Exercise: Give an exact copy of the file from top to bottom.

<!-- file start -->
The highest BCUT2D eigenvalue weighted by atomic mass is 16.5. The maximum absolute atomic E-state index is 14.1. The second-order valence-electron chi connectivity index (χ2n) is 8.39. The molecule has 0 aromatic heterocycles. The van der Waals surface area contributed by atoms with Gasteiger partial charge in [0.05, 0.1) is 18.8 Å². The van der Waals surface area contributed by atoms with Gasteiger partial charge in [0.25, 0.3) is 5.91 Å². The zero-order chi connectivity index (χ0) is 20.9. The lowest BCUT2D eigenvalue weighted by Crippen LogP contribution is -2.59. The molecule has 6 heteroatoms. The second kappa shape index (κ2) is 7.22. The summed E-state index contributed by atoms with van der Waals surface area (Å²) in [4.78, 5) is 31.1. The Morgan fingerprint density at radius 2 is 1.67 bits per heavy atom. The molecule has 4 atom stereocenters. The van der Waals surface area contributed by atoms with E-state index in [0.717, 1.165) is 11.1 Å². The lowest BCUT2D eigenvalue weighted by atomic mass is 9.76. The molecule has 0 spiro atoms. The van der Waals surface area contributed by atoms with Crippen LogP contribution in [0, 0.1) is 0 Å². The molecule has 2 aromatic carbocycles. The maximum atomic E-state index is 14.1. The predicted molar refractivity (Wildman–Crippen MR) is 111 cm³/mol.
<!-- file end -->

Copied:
The highest BCUT2D eigenvalue weighted by atomic mass is 16.5. The maximum absolute atomic E-state index is 14.1. The second-order valence-electron chi connectivity index (χ2n) is 8.39. The molecule has 0 aromatic heterocycles. The van der Waals surface area contributed by atoms with Gasteiger partial charge in [0.05, 0.1) is 18.8 Å². The van der Waals surface area contributed by atoms with Gasteiger partial charge in [0.25, 0.3) is 5.91 Å². The zero-order chi connectivity index (χ0) is 20.9. The lowest BCUT2D eigenvalue weighted by Crippen LogP contribution is -2.59. The molecule has 6 heteroatoms. The second kappa shape index (κ2) is 7.22. The summed E-state index contributed by atoms with van der Waals surface area (Å²) in [4.78, 5) is 31.1. The Morgan fingerprint density at radius 2 is 1.67 bits per heavy atom. The molecule has 4 atom stereocenters. The van der Waals surface area contributed by atoms with E-state index in [0.717, 1.165) is 11.1 Å². The lowest BCUT2D eigenvalue weighted by atomic mass is 9.76. The molecule has 0 spiro atoms. The van der Waals surface area contributed by atoms with Crippen LogP contribution in [0, 0.1) is 0 Å². The molecule has 2 aromatic carbocycles. The maximum atomic E-state index is 14.1. The predicted molar refractivity (Wildman–Crippen MR) is 111 cm³/mol.